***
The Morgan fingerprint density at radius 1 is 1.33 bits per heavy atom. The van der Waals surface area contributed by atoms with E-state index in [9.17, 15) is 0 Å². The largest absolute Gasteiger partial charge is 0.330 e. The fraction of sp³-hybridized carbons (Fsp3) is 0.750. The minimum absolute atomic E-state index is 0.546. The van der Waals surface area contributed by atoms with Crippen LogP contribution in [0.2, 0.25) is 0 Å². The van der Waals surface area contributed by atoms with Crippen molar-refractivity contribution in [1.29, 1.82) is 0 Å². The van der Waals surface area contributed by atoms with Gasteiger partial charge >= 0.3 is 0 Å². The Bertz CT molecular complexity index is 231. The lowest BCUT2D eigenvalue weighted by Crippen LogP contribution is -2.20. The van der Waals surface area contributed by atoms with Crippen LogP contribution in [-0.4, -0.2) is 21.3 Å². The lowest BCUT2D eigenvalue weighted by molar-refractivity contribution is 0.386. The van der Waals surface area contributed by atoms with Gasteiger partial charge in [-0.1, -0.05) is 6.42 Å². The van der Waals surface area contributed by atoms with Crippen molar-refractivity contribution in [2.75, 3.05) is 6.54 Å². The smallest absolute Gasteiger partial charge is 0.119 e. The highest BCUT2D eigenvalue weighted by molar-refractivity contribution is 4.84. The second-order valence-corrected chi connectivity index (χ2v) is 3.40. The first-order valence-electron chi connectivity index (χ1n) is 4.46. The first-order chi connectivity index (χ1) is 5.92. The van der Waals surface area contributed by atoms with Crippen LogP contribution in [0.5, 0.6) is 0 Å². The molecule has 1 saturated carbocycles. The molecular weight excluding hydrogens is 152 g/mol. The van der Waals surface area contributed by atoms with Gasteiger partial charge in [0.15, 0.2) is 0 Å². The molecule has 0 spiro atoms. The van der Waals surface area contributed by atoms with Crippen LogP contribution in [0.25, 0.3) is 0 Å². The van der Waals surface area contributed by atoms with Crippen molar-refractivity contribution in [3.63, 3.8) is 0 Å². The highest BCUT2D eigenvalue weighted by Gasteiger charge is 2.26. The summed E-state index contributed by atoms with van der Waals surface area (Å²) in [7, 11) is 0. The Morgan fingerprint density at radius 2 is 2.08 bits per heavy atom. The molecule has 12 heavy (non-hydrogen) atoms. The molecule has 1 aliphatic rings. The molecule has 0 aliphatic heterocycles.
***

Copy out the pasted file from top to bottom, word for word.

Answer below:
The Morgan fingerprint density at radius 1 is 1.33 bits per heavy atom. The van der Waals surface area contributed by atoms with E-state index in [9.17, 15) is 0 Å². The largest absolute Gasteiger partial charge is 0.330 e. The fraction of sp³-hybridized carbons (Fsp3) is 0.750. The minimum absolute atomic E-state index is 0.546. The van der Waals surface area contributed by atoms with Crippen LogP contribution in [0.2, 0.25) is 0 Å². The van der Waals surface area contributed by atoms with Crippen molar-refractivity contribution in [1.29, 1.82) is 0 Å². The van der Waals surface area contributed by atoms with Gasteiger partial charge >= 0.3 is 0 Å². The Bertz CT molecular complexity index is 231. The lowest BCUT2D eigenvalue weighted by Crippen LogP contribution is -2.20. The van der Waals surface area contributed by atoms with Crippen LogP contribution in [-0.4, -0.2) is 21.3 Å². The lowest BCUT2D eigenvalue weighted by molar-refractivity contribution is 0.386. The van der Waals surface area contributed by atoms with Gasteiger partial charge in [-0.1, -0.05) is 6.42 Å². The van der Waals surface area contributed by atoms with Crippen molar-refractivity contribution in [2.75, 3.05) is 6.54 Å². The smallest absolute Gasteiger partial charge is 0.119 e. The highest BCUT2D eigenvalue weighted by molar-refractivity contribution is 4.84. The second-order valence-corrected chi connectivity index (χ2v) is 3.40. The first-order valence-electron chi connectivity index (χ1n) is 4.46. The first-order chi connectivity index (χ1) is 5.92. The van der Waals surface area contributed by atoms with Crippen LogP contribution in [0.5, 0.6) is 0 Å². The molecule has 1 saturated carbocycles. The molecular weight excluding hydrogens is 152 g/mol. The van der Waals surface area contributed by atoms with Gasteiger partial charge in [0.15, 0.2) is 0 Å². The molecule has 0 spiro atoms. The van der Waals surface area contributed by atoms with Crippen LogP contribution in [0.25, 0.3) is 0 Å². The van der Waals surface area contributed by atoms with Crippen molar-refractivity contribution in [3.63, 3.8) is 0 Å². The highest BCUT2D eigenvalue weighted by Gasteiger charge is 2.26. The summed E-state index contributed by atoms with van der Waals surface area (Å²) in [7, 11) is 0. The Morgan fingerprint density at radius 2 is 2.08 bits per heavy atom. The molecule has 12 heavy (non-hydrogen) atoms. The molecule has 1 aliphatic rings. The molecule has 0 aliphatic heterocycles.